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CONSTITUTION OF THE
STATE OF NEW YORK.
FORMED IN 1821.
We, the people of the state of New York, acknowledging with gratitude the grace and beneficence of God in permitting us to make choice of our form of government, do establish this constitution.
ARTICLE FIRST. Sec. I. The legislative power of this state shall be Legislative vested in a senate and an assembly.
Sec. JI. The senate shall consist of thirty-two Senate, members. The senators shall be chosen for four years, and shall be freeholders. The assembly shall Assembly, consist of one hundred and twenty-eight members, who shall be annually elected.
Sec. III. A majority of each house shall constitute Powers of a quorum to do business. Each house shall determine the rules of its own proceedings, and be the judge of the qualifications of its own members. Each house shall choose its own officers, and the senate shall choose a temporary president, when the lieutenantgovernor shall not attend as president, or shall act as governor. Sec. IV. Each house shall keep a journal of its Journals to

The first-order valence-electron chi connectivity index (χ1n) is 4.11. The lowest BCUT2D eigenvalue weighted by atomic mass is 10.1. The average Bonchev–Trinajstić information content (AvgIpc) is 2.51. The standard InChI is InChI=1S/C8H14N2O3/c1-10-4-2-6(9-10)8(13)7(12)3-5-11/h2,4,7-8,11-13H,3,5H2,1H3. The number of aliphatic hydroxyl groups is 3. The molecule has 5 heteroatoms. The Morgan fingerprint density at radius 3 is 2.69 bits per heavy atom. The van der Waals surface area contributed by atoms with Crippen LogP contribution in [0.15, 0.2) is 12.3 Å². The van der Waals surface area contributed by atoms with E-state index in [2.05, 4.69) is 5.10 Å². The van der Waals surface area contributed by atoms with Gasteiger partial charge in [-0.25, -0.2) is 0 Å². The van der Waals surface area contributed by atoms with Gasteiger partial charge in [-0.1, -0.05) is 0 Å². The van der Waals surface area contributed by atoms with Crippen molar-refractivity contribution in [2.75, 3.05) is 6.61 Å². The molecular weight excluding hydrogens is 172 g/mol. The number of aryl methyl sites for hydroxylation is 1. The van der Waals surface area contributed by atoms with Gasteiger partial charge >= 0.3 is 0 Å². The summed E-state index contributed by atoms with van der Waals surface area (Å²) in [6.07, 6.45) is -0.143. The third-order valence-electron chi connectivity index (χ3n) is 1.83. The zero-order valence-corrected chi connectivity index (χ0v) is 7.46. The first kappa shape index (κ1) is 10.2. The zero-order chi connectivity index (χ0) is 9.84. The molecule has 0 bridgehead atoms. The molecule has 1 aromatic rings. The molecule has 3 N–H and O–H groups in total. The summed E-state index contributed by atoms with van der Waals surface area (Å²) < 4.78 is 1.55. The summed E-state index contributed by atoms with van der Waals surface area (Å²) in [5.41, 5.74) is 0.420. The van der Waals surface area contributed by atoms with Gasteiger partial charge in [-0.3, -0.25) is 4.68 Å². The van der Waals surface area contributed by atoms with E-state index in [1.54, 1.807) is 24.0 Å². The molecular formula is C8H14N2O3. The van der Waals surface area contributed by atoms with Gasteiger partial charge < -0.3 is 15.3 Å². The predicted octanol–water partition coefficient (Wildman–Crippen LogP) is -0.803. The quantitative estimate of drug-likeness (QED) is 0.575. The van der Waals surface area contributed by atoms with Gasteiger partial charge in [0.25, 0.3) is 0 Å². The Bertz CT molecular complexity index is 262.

be kept, &c. proceedings, and publish the same, except such parts
State divided into 8 senatorial districts.
as may require secresy. The doors of each house shall be kept open, except when the public welfare shall require secresy. Neither house shall, without the consent of the other, adjourn for more than two days.
Sec. V. The state shall be divided into eight districts, to be called senate districts, each of which shall choose four senators.
The first district shall consist of the counties of Suffolk, Queens, Kings, Richmond, and New York.
The second district shall consist of the counties of Westchester, Putnam, Dutchess, Rockland, Orange, Ulster, and Sullivan.